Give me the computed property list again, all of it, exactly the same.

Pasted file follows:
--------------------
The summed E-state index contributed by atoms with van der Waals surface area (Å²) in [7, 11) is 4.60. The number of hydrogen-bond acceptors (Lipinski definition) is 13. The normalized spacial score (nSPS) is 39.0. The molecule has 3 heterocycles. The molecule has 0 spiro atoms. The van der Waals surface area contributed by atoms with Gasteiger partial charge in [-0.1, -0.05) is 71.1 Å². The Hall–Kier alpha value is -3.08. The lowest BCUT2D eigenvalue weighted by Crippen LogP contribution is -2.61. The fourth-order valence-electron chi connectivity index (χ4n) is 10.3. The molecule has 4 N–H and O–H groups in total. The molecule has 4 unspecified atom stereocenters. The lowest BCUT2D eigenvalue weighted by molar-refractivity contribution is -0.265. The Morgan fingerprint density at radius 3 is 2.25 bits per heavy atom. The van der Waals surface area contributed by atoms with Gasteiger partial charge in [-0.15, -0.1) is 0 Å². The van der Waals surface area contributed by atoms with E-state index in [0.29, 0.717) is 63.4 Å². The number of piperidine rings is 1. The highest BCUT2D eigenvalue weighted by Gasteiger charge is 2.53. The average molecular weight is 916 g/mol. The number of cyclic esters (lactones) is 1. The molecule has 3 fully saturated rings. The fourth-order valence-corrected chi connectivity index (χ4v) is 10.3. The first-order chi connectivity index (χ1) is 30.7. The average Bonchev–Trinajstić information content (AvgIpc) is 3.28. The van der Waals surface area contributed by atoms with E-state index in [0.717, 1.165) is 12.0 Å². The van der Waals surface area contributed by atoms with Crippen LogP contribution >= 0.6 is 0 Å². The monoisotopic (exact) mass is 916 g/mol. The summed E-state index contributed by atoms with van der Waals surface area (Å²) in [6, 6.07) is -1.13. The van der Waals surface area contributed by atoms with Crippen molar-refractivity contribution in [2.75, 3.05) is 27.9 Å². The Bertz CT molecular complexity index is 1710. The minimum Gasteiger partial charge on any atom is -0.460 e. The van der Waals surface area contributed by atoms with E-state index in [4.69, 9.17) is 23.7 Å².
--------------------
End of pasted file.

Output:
The summed E-state index contributed by atoms with van der Waals surface area (Å²) in [7, 11) is 4.60. The number of hydrogen-bond acceptors (Lipinski definition) is 13. The normalized spacial score (nSPS) is 39.0. The molecule has 3 heterocycles. The molecule has 0 spiro atoms. The van der Waals surface area contributed by atoms with Gasteiger partial charge in [-0.1, -0.05) is 71.1 Å². The Hall–Kier alpha value is -3.08. The lowest BCUT2D eigenvalue weighted by Crippen LogP contribution is -2.61. The fourth-order valence-electron chi connectivity index (χ4n) is 10.3. The molecule has 4 N–H and O–H groups in total. The molecule has 4 unspecified atom stereocenters. The lowest BCUT2D eigenvalue weighted by molar-refractivity contribution is -0.265. The Morgan fingerprint density at radius 3 is 2.25 bits per heavy atom. The van der Waals surface area contributed by atoms with Gasteiger partial charge in [-0.15, -0.1) is 0 Å². The van der Waals surface area contributed by atoms with E-state index in [0.29, 0.717) is 63.4 Å². The number of piperidine rings is 1. The highest BCUT2D eigenvalue weighted by Gasteiger charge is 2.53. The average molecular weight is 916 g/mol. The number of cyclic esters (lactones) is 1. The molecule has 3 fully saturated rings. The fourth-order valence-corrected chi connectivity index (χ4v) is 10.3. The first-order chi connectivity index (χ1) is 30.7. The average Bonchev–Trinajstić information content (AvgIpc) is 3.28. The van der Waals surface area contributed by atoms with E-state index in [0.717, 1.165) is 12.0 Å². The van der Waals surface area contributed by atoms with Crippen LogP contribution >= 0.6 is 0 Å². The monoisotopic (exact) mass is 916 g/mol. The summed E-state index contributed by atoms with van der Waals surface area (Å²) in [6, 6.07) is -1.13. The van der Waals surface area contributed by atoms with Crippen molar-refractivity contribution in [2.75, 3.05) is 27.9 Å². The Bertz CT molecular complexity index is 1710. The minimum Gasteiger partial charge on any atom is -0.460 e. The van der Waals surface area contributed by atoms with E-state index in [4.69, 9.17) is 23.7 Å².